Update by the Shan Human Rights Foundation
April 9, 2021
Nightmare of forced relocation begins again for villagers in Mong Pan, southern Shan State
On March 14, 2021, about 300 residents of Hsarm Lak village, Wo Lai village tract, Mong Pan township, Lang Khur district, southern Shan State were ordered to move out of their village by the Burma Army.
The order was given by Military Operations Command (MOC) 17 in Mong Pan, under the control of the Eastern Central Command in Kholam. The villagers were told that they were illegally living on military territory.
Hsarm Lak (also known as Kyawng Tham) is situated three miles east of Mong Pan town, along the main road leading to the Ta Hsang bridge over the Salween River. The entire southern half of the village, south of the road, comprising 45 houses, is being forced to move. 12 households are Burmese and the rest are Lisu.
Hsarm Lak village was set up in 2001 by eight Lisu families who had been forcibly relocated by the Burma Army from their original homes in Loi Loam village, Wo Lai tract, and Kho Hak village, Tawng Gwai tract in Mong Pan during the Burma Army’s mass forced relocation campaign in central and southern Shan State during 1996-1998. At that time, the entire rural population of Mong Pan – about 10,000 people from 61 villages — was forced from their homes into makeshift camps around the town, where nothing was provided for them. Those trying to return to their homes to forage for food were tortured and killed. In 1997 alone, SHRF documented extrajudicial killing of 37 villagers in Mong Pan, many of whom were beaten and tortured to death by Burma Army troops of LIB 331, 332 and 520. One old woman was burned alive in Wo Lai village.
The Lisu villagers spent several years in the relocation sites. In 2001, they were still not allowed to return to their original villages, but were ordered by the Burma Army to set up a new village by the side of the main road at Hsarm Lak.
This is now the third time the Lisu villagers are being forcibly relocated by the Burma Amy. The site to which they have been ordered to move is about ½ kilometer northeast of Hsarm Lak village, along the main road. They do not want to move there as the area is mountainous, with little available water, and the soil is poor.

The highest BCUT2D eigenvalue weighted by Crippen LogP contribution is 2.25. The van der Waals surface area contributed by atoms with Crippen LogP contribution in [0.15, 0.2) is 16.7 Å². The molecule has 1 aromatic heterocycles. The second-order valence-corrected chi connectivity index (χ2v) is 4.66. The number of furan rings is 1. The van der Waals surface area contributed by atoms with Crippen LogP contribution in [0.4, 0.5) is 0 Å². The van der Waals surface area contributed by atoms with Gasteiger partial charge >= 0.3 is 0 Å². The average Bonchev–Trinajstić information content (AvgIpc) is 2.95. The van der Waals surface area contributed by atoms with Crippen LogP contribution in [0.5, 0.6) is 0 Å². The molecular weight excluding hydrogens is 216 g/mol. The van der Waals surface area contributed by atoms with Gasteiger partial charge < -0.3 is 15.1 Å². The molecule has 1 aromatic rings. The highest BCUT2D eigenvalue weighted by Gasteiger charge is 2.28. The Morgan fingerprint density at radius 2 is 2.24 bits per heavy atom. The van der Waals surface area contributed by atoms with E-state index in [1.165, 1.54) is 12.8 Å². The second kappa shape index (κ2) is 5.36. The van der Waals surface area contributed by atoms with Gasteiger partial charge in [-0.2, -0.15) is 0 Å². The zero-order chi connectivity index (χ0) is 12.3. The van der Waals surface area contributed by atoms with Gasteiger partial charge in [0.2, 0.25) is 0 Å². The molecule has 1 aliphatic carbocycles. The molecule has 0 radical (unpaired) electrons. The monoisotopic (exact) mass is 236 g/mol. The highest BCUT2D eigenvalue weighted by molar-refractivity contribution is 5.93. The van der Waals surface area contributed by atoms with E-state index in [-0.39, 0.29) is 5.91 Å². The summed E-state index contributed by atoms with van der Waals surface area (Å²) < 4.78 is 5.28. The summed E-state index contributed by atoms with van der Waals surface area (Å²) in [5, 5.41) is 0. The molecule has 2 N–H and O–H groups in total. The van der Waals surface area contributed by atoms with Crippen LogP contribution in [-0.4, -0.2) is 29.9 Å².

When the Hsarm Lak villagers were given the relocation order on March 14, they were pressured to sign a written agreement that they would move, since the land belonged to the military. However, only 14 households signed the agreement. 31 households, all Lisu, did not sign.
On March 19, the Hsarm Lak villagers who had not signed were summoned to the MOC 17 base by Lieutenant General Myo Min Than, who pressured them again to sign, saying their village was on MOC 17 territory. He said his tenure at MOC 17 was five years. He had been there for two years already, and they had to move out before he left. The villagers still refused to sign.
MOC 17, which comprises 10 battalions, was set up in Mong Pan in 2000. Mong Pan is a key strategic location for the Burma Army, lying along the main southern Shan State transport route which crosses the Salween River at Ta Sang, linking to Mong Ton in eastern Shan State.
The MOC 17 base is strategically positioned on the hills east of Mong Pan town, overlooking the town and the main road. However, the base currently does not extend to the high hills behind Sarm Lak village. It appears that the relocation of Sarm Lak is linked to plans by MOC 17 is expand and fortify its base eastwards, to defend against potential attacks from that direction.
Tension between the Burma Army and the Restoration Council of Shan State/Shan State Army (RCSS/SSA), which operates in Mong Pan, has escalated sharply since the military coup on February 1.
The Burma Army’s mass forced relocation campaign in 1996-1998, which uprooted over 300,000 villagers in eleven townships in Shan State, was aimed at cutting off support for the newly formed RCSS/SSA.
Sai Hor Hseng +66: 94-728-6696 (Shan, English)
Sai Yord Leun +66: 97-173-1530 (Shan, Burmese)